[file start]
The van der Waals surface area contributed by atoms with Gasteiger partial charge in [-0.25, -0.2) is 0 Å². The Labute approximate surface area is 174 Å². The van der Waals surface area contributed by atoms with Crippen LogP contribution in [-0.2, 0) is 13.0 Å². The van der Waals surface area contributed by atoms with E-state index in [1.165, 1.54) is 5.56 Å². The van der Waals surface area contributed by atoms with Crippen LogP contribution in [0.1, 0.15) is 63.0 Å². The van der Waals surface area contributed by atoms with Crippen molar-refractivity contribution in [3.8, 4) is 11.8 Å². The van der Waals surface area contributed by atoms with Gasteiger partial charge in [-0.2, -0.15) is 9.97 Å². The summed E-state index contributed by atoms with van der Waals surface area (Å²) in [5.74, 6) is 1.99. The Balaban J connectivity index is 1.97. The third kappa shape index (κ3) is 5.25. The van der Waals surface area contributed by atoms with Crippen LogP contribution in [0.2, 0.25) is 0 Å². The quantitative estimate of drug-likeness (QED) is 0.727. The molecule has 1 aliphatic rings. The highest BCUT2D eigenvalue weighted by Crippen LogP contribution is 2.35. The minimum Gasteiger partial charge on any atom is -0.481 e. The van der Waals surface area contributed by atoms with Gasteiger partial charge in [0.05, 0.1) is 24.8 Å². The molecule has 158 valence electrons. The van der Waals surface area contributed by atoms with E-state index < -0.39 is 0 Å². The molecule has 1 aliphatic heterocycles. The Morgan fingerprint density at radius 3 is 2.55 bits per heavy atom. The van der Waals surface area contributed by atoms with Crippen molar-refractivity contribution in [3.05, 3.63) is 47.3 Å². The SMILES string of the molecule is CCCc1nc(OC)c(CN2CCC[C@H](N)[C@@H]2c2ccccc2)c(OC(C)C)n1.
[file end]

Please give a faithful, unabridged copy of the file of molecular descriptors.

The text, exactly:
The van der Waals surface area contributed by atoms with Gasteiger partial charge in [-0.25, -0.2) is 0 Å². The Labute approximate surface area is 174 Å². The van der Waals surface area contributed by atoms with Crippen LogP contribution in [-0.2, 0) is 13.0 Å². The van der Waals surface area contributed by atoms with E-state index in [1.165, 1.54) is 5.56 Å². The van der Waals surface area contributed by atoms with Crippen LogP contribution in [0.1, 0.15) is 63.0 Å². The van der Waals surface area contributed by atoms with Crippen molar-refractivity contribution in [3.8, 4) is 11.8 Å². The van der Waals surface area contributed by atoms with Gasteiger partial charge in [-0.2, -0.15) is 9.97 Å². The summed E-state index contributed by atoms with van der Waals surface area (Å²) in [5.74, 6) is 1.99. The Balaban J connectivity index is 1.97. The third kappa shape index (κ3) is 5.25. The van der Waals surface area contributed by atoms with Crippen LogP contribution in [0.2, 0.25) is 0 Å². The quantitative estimate of drug-likeness (QED) is 0.727. The molecule has 1 aliphatic rings. The highest BCUT2D eigenvalue weighted by Crippen LogP contribution is 2.35. The minimum Gasteiger partial charge on any atom is -0.481 e. The van der Waals surface area contributed by atoms with Gasteiger partial charge in [0.05, 0.1) is 24.8 Å². The molecule has 158 valence electrons. The van der Waals surface area contributed by atoms with E-state index < -0.39 is 0 Å². The molecule has 1 aliphatic heterocycles. The Morgan fingerprint density at radius 3 is 2.55 bits per heavy atom. The van der Waals surface area contributed by atoms with Crippen molar-refractivity contribution in [3.05, 3.63) is 47.3 Å². The SMILES string of the molecule is CCCc1nc(OC)c(CN2CCC[C@H](N)[C@@H]2c2ccccc2)c(OC(C)C)n1.